CUBA (BP) -- A diverse group of students marked the third opportunity for The Baptist College of Florida in Graceville, Fla., to participate in the ongoing partnership between Baptists in the state and Cuba.
"We are excited to be a part of what God is doing in Cuba," Thomas A. Kinchen, BCF president, said. "It's a model partnership between BCF, the Florida Baptist Convention, and the Baptist convention in Cuba. Everybody wins, and no one more than the Cuban people who are impacted."
While it may not be unusual for the Baptist College to send a team, this particular group included a group of unique participants, BCF Missions professor Rich Elligson, said.
This year's team included an 18-year-old Spanish-speaking missionary kid (MK) and an 81-year-old widow who had served with her husband in Mexico. Jim Womble and Bill Brown, both of whom take classes online, joined students from the Graceville campus. The team also included a Cuban American whose parents immigrated to the United States as children, and another student who was visually impaired.
Mornings were spent renovating a church building -- a project that has been in the works for the past eight years. The concrete wall covering the original block needed to be chipped away and resurfaced. The work involved a hammer in one hand and a chisel in the other. Even Melle Chambers, who is legally blind, took a turn. She felt her way along the wall with hand and chisel.
"It's not as hard as you might think," she said. "A moving target would present some challenges, but fortunately the wall stayed put."
While walls were being chipped away in one room, 81-year-old Laura Root painted metal window frames. "I'd hurt somebody if I had to swing a hammer," she warned. "But I can handle a paintbrush, just as long as nobody cares if I dribble a little paint along the way. Oops ... I got some on my shirt already."
Afternoons were scheduled for children's Vacation Bible School.
"Children are precious everywhere you find them, but these kids are so special," Alainna Davis, a junior history/social studies major, said. "We all wanted to pack them up and take them home."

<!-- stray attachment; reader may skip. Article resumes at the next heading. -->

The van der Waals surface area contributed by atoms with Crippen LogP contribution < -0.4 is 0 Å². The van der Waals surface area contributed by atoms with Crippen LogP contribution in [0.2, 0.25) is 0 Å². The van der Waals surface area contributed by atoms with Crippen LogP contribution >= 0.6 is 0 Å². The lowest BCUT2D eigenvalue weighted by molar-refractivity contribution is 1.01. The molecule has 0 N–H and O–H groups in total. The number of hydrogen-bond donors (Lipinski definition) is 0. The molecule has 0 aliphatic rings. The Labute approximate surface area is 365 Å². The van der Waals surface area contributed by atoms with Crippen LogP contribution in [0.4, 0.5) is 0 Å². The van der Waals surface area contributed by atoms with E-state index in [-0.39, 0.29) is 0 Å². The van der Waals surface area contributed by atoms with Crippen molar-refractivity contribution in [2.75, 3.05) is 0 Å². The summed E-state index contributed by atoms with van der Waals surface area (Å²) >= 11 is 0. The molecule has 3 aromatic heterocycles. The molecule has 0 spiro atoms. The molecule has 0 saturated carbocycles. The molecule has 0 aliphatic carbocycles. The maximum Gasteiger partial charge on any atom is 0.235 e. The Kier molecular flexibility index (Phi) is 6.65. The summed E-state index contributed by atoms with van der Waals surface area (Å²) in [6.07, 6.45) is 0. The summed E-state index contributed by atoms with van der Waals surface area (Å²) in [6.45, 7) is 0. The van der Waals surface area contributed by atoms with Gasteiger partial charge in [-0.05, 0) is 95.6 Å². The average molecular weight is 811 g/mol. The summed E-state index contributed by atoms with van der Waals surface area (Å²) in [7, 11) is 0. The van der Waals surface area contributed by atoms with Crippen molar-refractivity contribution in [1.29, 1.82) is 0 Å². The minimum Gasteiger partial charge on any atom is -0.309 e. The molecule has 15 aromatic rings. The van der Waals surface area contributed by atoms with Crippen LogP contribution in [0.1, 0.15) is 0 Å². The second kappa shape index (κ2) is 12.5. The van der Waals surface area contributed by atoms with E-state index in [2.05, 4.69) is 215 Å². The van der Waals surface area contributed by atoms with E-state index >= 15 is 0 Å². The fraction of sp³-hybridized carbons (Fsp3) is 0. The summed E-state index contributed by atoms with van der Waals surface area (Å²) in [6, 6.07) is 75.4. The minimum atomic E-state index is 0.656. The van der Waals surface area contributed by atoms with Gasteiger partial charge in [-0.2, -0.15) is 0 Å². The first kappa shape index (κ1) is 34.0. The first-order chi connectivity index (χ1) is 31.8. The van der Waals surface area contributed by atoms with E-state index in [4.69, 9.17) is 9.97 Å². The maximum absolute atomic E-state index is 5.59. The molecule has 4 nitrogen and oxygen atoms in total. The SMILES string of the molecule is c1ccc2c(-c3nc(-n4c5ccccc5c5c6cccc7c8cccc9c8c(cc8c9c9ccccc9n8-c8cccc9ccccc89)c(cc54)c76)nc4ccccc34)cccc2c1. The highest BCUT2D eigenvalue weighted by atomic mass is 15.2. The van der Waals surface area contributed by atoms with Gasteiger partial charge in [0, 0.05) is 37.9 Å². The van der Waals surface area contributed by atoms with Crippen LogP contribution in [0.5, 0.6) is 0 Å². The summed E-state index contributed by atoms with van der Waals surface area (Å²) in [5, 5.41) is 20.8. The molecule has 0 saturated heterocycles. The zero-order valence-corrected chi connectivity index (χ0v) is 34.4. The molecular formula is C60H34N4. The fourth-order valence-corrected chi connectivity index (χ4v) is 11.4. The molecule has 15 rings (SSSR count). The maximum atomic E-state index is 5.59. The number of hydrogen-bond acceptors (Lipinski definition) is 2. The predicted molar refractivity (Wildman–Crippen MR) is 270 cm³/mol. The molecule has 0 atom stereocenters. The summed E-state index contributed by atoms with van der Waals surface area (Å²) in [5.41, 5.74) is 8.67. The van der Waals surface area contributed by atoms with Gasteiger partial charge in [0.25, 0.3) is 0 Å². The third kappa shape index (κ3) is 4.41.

Evenings were reserved for a Bible conference on the Sermon on the Mount, which Elligson taught. "The Baptist Church in Cuba is strong, and getting stronger," he said. "This church was deeply interested in Bible doctrine. They were very engaged, took notes, and asked great questions. They are very serious about their faith."
Students pitched in on the work and all of them had opportunities to participate in various other ministry opportunities.
"I was so impressed with this team from BCF," Dana Hardee, the Florida Baptist Convention volunteer team leader, said.
"They were well organized and so spiritually mature. They built relationships everywhere they went," she said. "Whether they were working with the church ladies in the kitchen, practicing songs with them for the worship time, or relaxing around the domino table late at night, these students were keenly aware of the Cubans they were working among and utterly engaged in their lives.
"Dr. Elligson predicted there would be lots of tears when the final goodbye was said, and he was right," she added. "Friends were made and tears were shed."
Sandra Richards is director of enrollment management and marketing at The Baptist College of Florida (www.baptistcollege.edu). Get Baptist Press headlines and breaking news on Twitter (@BaptistPress
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